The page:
It may be the ultimate “Lifetime movie,” generated by two actresses who certainly know the playing field.
Infidelity, seduction and vengeance are hugely familiar ingredients of the cable channel’s films, and they all factor into “A Sister’s Revenge,” premiering Saturday (April 27). Former “Baywatch” co-star Brooke Burns plays said sister, a smart schemer mourning her late sibling, who had an eventually unhappy romance with a novice restaurateur (Tim Rozon).
Determined to even the score, she targets the man, insinuating her way into the life of his new-mom wife (Ashley Jones, also an executive producer of the picture) as one element of her evil plan. A secret recording of an intimate encounter and an unexpectedly lethal pitcher of drinks also let you know you are, indeed, watching a “Lifetime movie.” And neither of its female stars tries to deny it.
“In every role, if you can find a strong justification for your character, you’re off to a pretty good start,” Burns tells Zap2it of turning villain after being the heroine of such Lifetime projects as “Borderline Murder” and “Time and Again.” “That drives you through the movie, and especially when you’re shooting things out of sequence, it’s all married together as far as what your intention is.
“For me, the thread of this character’s deep loyalty to her sister was beautiful. In one way, it was easily justified … yet in her mental instability, her actions are completely wrong. It’s one of those things where they say, ‘Love is stronger than death.” I think that’s what she believed, and she wanted this man to pay for what she believed were his responsibilities in her sister’s death.”
Also reprising the part of Bridget Forrester on the CBS weekday serial “The Bold and the Beautiful,” Jones has produced other Lifetime movies she’s starred in (“Secrets From Her Past,” “Dead at 17”). She confirms there was early talk of her playing the perpetrator in “A Sister’s Revenge,” but she finally chose to portray the potential victim instead.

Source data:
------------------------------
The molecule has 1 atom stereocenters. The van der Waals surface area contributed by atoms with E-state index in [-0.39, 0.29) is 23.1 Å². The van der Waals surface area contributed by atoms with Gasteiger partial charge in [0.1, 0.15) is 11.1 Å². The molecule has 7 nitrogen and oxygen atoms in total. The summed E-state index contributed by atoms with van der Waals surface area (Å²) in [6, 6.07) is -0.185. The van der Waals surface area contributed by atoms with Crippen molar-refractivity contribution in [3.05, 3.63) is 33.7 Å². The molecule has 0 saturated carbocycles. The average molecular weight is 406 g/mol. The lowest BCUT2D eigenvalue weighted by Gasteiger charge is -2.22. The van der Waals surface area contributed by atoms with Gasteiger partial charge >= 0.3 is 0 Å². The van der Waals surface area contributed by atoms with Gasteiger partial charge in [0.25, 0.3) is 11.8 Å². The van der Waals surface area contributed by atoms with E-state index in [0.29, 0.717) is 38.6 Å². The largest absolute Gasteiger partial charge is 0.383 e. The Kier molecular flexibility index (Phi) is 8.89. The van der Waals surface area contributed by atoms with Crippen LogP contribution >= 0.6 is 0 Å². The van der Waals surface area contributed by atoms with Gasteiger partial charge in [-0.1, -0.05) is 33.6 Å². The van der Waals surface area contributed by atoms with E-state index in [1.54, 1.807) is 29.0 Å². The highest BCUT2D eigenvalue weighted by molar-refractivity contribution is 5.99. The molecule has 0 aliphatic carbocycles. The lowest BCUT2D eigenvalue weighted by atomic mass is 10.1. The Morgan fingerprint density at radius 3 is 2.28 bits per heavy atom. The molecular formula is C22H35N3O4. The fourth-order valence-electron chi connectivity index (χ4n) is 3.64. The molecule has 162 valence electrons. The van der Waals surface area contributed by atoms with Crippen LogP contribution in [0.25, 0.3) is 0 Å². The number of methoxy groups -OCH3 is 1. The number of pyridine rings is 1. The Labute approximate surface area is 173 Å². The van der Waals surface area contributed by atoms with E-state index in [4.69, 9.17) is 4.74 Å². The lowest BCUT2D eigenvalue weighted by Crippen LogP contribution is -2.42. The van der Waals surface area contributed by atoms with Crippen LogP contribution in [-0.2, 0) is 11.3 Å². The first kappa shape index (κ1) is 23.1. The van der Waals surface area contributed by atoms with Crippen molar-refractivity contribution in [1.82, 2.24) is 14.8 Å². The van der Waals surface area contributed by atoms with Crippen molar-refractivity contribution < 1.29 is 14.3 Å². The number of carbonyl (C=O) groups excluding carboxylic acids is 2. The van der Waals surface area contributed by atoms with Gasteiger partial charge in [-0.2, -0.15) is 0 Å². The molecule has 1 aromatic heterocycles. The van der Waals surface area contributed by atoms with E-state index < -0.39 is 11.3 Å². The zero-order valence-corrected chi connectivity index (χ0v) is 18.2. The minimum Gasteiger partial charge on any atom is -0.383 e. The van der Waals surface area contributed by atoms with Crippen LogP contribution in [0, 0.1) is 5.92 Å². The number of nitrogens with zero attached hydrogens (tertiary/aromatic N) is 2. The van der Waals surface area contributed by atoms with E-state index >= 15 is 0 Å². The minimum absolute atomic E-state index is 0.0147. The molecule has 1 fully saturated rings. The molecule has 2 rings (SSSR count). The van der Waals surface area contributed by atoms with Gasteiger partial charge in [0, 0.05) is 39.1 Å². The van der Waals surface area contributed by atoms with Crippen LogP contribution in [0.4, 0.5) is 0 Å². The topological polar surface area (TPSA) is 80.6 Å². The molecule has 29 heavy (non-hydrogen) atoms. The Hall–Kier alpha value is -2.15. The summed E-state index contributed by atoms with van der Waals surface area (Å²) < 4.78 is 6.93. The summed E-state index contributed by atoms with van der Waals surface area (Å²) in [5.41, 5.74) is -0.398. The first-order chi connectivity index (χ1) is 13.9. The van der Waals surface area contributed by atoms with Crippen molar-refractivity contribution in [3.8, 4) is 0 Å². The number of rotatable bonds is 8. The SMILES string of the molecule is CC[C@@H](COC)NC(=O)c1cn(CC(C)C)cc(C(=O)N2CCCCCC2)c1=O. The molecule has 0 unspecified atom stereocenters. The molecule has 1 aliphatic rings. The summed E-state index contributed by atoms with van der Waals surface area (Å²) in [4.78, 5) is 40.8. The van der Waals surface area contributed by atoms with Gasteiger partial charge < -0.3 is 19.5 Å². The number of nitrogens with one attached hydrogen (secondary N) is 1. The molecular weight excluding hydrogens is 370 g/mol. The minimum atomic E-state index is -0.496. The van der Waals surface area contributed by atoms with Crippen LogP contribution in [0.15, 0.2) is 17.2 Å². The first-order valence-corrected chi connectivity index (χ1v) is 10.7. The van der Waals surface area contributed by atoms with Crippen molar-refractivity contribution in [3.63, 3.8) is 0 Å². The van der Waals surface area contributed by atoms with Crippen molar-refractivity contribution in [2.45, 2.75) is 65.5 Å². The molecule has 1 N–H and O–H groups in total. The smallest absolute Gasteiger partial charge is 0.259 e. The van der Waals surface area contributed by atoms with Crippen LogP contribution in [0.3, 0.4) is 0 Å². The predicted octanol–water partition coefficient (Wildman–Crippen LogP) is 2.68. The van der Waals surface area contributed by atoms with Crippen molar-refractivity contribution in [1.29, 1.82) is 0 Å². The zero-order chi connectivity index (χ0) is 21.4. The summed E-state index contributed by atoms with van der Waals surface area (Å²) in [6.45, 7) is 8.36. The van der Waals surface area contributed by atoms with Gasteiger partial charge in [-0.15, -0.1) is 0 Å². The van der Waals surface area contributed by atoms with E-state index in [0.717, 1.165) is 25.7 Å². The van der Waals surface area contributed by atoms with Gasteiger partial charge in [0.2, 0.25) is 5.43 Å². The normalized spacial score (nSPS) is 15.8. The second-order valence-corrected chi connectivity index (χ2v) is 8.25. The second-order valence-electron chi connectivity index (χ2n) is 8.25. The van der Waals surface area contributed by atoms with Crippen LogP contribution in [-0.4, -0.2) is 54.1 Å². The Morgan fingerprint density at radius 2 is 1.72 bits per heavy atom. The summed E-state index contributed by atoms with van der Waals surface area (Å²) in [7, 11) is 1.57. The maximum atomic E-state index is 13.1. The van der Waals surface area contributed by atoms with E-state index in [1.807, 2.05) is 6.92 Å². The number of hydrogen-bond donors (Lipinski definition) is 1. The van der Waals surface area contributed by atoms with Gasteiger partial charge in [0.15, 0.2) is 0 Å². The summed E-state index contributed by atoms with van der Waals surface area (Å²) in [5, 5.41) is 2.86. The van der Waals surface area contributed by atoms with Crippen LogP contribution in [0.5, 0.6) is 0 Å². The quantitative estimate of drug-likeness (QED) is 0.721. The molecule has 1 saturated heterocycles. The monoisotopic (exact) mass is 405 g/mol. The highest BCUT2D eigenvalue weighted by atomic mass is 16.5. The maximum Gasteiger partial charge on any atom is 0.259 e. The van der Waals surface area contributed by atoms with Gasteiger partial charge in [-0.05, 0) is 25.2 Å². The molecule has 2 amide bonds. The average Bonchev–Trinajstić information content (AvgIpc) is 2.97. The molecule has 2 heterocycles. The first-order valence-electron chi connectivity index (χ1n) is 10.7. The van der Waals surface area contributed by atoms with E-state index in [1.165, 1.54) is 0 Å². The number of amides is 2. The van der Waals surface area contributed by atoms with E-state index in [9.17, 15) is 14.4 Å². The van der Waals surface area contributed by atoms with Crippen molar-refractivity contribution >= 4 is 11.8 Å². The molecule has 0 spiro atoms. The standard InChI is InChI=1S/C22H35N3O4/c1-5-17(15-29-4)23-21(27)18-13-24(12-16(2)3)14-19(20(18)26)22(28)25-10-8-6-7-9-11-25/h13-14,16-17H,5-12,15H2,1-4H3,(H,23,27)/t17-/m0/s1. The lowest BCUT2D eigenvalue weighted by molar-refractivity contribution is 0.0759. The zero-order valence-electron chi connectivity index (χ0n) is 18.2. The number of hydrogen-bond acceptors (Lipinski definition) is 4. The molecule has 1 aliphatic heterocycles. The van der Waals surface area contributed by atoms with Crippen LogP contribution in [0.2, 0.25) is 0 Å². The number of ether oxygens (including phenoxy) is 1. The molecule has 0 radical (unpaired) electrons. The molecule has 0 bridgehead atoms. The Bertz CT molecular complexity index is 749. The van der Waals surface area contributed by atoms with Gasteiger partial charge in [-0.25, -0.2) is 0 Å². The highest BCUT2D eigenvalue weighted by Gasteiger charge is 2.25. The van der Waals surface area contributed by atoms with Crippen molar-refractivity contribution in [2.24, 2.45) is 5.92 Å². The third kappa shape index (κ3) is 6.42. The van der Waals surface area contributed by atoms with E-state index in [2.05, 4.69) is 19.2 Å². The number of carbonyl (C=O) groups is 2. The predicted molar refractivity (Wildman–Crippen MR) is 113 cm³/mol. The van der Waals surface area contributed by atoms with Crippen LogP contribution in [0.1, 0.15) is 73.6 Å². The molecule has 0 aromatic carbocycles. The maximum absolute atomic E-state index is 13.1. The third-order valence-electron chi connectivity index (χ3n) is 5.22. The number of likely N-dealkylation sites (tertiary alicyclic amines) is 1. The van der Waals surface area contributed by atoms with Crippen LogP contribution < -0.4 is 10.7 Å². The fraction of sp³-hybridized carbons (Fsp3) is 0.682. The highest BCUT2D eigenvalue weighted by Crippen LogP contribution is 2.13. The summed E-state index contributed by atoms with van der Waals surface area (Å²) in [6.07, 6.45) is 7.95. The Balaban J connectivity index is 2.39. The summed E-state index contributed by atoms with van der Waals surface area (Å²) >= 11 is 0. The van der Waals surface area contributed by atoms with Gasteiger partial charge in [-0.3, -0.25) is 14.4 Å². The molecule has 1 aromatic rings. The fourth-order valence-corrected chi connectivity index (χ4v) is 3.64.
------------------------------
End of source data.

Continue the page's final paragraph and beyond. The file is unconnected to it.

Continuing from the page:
“Brooke and I clicked immediately, off-set as well, so we were looking forward to the moments that we had together on-set,” Jones says. “Most of the time, we had completely opposite schedules, but it was a very fine line [to play in shared scenes]. I didn’t want the audience to think I was too stupid. I wanted to keep the character old-style, but I also wanted it known that she wasn’t missing a beat.”
Jones has a clear read on what’s expected when she works for Lifetime as both actress and producer. “People who watch stuff like this really eat it up,” she reasons. “They know what they’re getting. They love the suspense, and they give that suspension of disbelief. They just go along with it.
“Maybe I’m having a girls’ night at home, or maybe I just want to plop down and order food and watch TV. You’re in a certain mood, and it goes with the territory. And that is one thing that makes me really excited and happy to do these kinds of movies. You almost do it with a wink.”
Which was how Burns took the script for “A Sister’s Revenge” when she first read it, since every time it seems her alter ego has done the most heinous thing possible, she tops it. “They definitely gave me a lot to do,” she muses. “She decided this guy needed to pay, but her own darkness took it to such an extreme, all reality was lost. It was never enough for her.
“She would take one thing from him and think, ‘You know what? I don’t feel good yet. Let’s do something else.’ And that wasn’t enough, either. Nothing could relieve her of her pain, and that’s kind of the point: Nothing can.”
Given that undertone to the story, Jones — a “True Blood” alum who also has appeared on The CW’s “90210” in its current home stretch — maintains, “I feel like my job as an actor, and as someone who loves this genre, is to go in and make it not so cliched. And to make it as smart as possible.”
And as a producer, Jones realizes such movies have the potential to play virtually forever, as long as Lifetime and Lifetime Movie Network exist.
“We have a contract that they run a certain number of times while Lifetime owns them, then the rights fall back into our hands and they’re sold internationally. They just don’t die. You want to do your best work, because they don’t go away.”